It’s easy for an avid traveler to get itchy fit shortly after returning from a trip. You simply just can’t help it. The Germans have a word to describe this feeling: Fernweh. Translated it means something alone the lines of feeling a yearning or an ache for distant places. It is literally like having homesickness for places you’ve never known.
You, fellow traveler, know what I mean don’t you?
It’s why you constantly search travel websites for last minute deals, or check your vacation and sick days to see how you can finagle as much extra time away as possible for the next upcoming adventure. Sometimes, though, this can also leave you with a feeling of the blues, which is never fun and really downright depressing.
Here are 5 easy ways that will not only help you avoid those travel withdrawals, but will also get you revved up for the next adventure.
1. Write about your experiences.
You don’t have to journal or blog about your travels only while you’re actually traveling. Sometimes, your stories often become better after you’ve taken a step back. You might remember a detail that you passed over before, or find that you have a different perspective after returning home.
A helpful trick can be to do both. Journal during your travels, and then go back and revisit them through a blog or other writing platform, like Tumblr, where you can create photo essays to accompany your words. It will help you document your travels, and allow you to reminisce in a healthy way.
2. Find a group to meet up with and share your travels.
Another trick is finding like-minded individuals to recount your adventures with. One of the worst things about coming back home is feeling like you are bursting at the seams, but no outlet in which to share. No one you work with really wants to listen to the fact that you stood in a 2000 year old mosque or wandered around where Julius Caesar took his afternoon stroll.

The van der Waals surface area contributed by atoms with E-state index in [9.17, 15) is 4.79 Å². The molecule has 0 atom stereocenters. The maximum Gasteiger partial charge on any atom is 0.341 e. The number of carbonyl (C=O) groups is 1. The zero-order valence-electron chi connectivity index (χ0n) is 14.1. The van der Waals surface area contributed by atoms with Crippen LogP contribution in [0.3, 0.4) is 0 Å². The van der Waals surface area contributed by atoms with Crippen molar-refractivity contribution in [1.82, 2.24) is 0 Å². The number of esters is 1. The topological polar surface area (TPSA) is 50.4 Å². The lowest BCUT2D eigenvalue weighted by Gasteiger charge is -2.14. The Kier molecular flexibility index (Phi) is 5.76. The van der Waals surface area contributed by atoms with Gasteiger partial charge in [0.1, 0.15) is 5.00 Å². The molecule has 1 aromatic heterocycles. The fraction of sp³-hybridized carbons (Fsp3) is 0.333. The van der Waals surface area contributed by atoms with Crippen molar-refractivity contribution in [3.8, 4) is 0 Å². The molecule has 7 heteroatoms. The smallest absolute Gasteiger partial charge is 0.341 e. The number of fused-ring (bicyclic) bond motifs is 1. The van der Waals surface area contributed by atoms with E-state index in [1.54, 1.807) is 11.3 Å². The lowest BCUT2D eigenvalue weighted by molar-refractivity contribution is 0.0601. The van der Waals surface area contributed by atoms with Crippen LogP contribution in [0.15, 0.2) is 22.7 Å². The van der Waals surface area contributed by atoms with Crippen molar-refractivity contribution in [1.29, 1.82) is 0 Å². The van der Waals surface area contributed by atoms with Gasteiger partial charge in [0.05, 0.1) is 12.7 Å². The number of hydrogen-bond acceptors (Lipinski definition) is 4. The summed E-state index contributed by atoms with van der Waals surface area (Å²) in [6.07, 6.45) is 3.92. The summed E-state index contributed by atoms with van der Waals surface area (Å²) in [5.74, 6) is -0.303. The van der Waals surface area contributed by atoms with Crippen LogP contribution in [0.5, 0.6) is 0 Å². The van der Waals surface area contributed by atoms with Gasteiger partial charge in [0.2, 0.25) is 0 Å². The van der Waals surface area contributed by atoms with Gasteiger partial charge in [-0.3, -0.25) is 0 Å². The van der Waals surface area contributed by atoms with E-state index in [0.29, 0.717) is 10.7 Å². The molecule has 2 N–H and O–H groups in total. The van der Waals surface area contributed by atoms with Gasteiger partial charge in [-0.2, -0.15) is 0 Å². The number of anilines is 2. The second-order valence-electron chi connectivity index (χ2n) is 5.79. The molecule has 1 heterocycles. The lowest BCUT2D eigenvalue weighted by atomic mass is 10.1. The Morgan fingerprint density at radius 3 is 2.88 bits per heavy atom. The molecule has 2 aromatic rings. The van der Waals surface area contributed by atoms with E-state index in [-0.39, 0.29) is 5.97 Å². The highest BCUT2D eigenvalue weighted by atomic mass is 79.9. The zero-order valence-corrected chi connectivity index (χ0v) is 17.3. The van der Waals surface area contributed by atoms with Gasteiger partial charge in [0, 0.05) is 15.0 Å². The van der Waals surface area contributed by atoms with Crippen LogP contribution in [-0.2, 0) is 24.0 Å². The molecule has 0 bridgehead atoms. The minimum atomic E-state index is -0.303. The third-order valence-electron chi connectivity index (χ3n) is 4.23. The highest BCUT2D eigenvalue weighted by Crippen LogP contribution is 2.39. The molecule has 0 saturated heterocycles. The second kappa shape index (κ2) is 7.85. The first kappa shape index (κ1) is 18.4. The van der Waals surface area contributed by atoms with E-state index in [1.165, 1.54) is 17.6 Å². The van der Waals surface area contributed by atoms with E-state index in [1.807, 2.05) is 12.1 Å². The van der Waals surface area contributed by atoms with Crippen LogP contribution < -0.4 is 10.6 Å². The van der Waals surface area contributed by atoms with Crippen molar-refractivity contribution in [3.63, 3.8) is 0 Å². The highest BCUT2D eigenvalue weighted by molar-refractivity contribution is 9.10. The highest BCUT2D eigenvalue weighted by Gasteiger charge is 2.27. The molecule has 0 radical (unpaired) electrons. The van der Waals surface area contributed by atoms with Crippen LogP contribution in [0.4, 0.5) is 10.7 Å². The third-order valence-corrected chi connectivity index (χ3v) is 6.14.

It can be really disheartening, and is probably the easiest trigger where the travel blues to set in and set in hard. You can avoid this by finding and going to organized meet ups for fellow travelers like those found on Couchsurfing. It’s also be a fantastic way to meet people from all over the world (these meet ups generally also attract individuals currently in transit).
It’s almost like bringing the adventuring to your door, and who knows, maybe you’ll have a couch for your next adventure waiting for you.
3. Plan a short weekend trip in the area.
If by chance you missed the window to avoid travel withdrawals. Look to get yourself a quick fix by taking a weekend trip somewhere in the area. You won’t use any of your leave time (which you’ll want to save for the big adventure), and you won’t spend unnecessary funds on a rental car or hotel.
Becoming a tourist is your own neighborhood also has the perks of rediscovering why you loved living there in the first place and new gems you’ve never explored. On top of that, you’ll also be supporting the local economy with your mini staycation.
4. Spend quality time with family and friends.
A lull in travel time away from home is also a moment in which you should fill the love tanks of your family and friends who miss you while you’re away. It will most likely do the same for you too. There is nothing quite like a good dose of home.
Go a step further and use your travel planning skills to organize a unique outing with everyone. It will be fun for you to plan, and will help your loved ones see a side of you that is extremely important to who you are as a person. Besides, who doesn’t love to have a party just because?
5. Start a countdown until your next departure.
And of course, the last tip is beginning to plan the next big adventure. Countdowns often help because they give you a concrete date to look forward to and mentally seem to make the time pass faster.
It will also give you the appropriate window of days to research locales, flights, hotels, sites etc., and then (as all avid travelers do), cross-references those searches with every travel website and blog known to man. Some might find this tedious, but the experienced adventurer almost sees the price comparing and experience sharing as a type of preparation process. It’s a very rewarding feeling once you click ‘book’ knowing you’ve just scored the best deal out there.
So don’t worry, you can beat the homecoming blues. Just keep in mind that one of the underlying themes is sharing – whether that is through words, by meeting like-minded people or enjoying time with family. There are lots of ways that you can keep the fernweh at bay until you pack up your bag again and depart on your next voyage